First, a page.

In his inauguration address one year ago Saturday, President Trump described a bleak America of failing education, rusting factories and free-roaming gangs. The speech was a vast exaggeration, or as former president George W. Bush was overheard calling it, “some weird s--t.” But Trump was adamant, declaring: “This American carnage stops right here and stops right now.”
A year into the Trump presidency, this American carnage is not hard to see. Unfortunately, most of it is of his own making.
The carnage — in the form of damage to the reputation of the United States abroad — is visible when global confidence in U.S. leadership plunges from a median of 48% in 2016 to 30% in 2017; when the president concludes he can’t visit London, the capital of America's closest ally, without setting off widespread protests; when the U.S. is the only nation to withdraw from the Paris climate accord; and when the 55-nation African Union demands an apology for the president's vulgar comments disparaging certain countries.
Carnage — in the form of damage to the rule of law — is impossible to ignore when the president tampers with the FBI; blithely dismisses evidence of Russian interference in the 2016 election; and relentlessly attacks the free press.
Carnage — in the form of damage to the cause of competent government — is painfully obvious in the president’s asinine tweets, his unreliability as a negotiating partner, his questionable hires and the record turnover of his staff.
And carnage — in the form of damage to America’s race relations — is unavoidable when the president takes seemingly every opportunity to push a narrative of white grievance and "unleash the ugly" in public discourse.
This record helps explain the paradox of Trump's first year: How could a president have such low approval ratings amid such a strong economy and a surging stock market? According to Gallup, Trump is 10 points below President Reagan, 15 points below President Clinton and 11 points below President Obama at the one-year mark.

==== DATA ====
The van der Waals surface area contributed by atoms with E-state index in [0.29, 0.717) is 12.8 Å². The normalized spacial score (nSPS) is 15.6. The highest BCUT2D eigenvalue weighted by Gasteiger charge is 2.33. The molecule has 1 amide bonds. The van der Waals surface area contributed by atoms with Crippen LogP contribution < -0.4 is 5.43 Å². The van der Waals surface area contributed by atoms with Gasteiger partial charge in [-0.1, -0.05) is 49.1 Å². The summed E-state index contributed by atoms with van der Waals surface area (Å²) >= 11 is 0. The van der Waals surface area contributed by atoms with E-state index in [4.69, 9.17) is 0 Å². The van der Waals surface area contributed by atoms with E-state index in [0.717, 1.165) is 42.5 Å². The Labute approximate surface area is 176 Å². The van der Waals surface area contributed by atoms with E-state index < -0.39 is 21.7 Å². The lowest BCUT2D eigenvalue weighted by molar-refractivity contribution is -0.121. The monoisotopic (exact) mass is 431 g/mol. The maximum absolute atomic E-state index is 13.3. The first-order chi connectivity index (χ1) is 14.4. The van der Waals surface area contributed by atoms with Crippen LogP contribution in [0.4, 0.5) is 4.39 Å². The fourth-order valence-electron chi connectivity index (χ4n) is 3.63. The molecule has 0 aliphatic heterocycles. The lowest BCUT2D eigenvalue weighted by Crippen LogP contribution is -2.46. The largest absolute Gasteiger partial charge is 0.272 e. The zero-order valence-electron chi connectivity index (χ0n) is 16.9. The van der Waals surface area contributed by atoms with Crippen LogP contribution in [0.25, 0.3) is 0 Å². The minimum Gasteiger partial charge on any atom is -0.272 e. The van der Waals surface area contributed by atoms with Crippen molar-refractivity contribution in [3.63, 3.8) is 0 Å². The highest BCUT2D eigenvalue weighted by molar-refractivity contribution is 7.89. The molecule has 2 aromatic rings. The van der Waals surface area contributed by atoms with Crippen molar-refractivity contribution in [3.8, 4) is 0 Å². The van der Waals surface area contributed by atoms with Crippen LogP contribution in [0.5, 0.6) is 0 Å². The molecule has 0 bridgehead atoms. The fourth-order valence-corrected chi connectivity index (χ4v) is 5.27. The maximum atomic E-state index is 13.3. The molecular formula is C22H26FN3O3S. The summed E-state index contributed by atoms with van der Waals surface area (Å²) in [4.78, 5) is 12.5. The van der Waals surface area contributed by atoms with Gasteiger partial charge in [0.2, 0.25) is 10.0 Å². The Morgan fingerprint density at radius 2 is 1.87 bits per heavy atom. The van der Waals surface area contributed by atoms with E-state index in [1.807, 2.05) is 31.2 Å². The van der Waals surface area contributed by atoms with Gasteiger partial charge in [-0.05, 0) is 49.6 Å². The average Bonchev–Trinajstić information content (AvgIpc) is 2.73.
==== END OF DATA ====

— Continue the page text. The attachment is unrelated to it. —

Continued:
Another explanation is that, aside from the appointment of a conservative Supreme Court justice and the rollback of the Islamic State in Iraq and Syria, little of consequence was accomplished. Trump’s one major legislative “victory,” a law that lowers the nation’s uncompetitive corporate tax rate, was so larded with giveaways to wealthy heirs, passive investors, real estate interests, hedge funds and more that it was rightly dismissed by many voters as a payoff to the Republican donor class.
Still another reason for Trump's low approval rating is that he has reduced the office of the presidency to a poorly executed, though oddly compelling, reality television show. Lacking the experience and focus to be effective as a normal president, he lashes out at rivals while forcing supporters into ever more humiliating forms of debasement.
No, "this American carnage" hasn't been stopped in its tracks. It is, in fact, spreading from the White House across America's institutions and democratic values.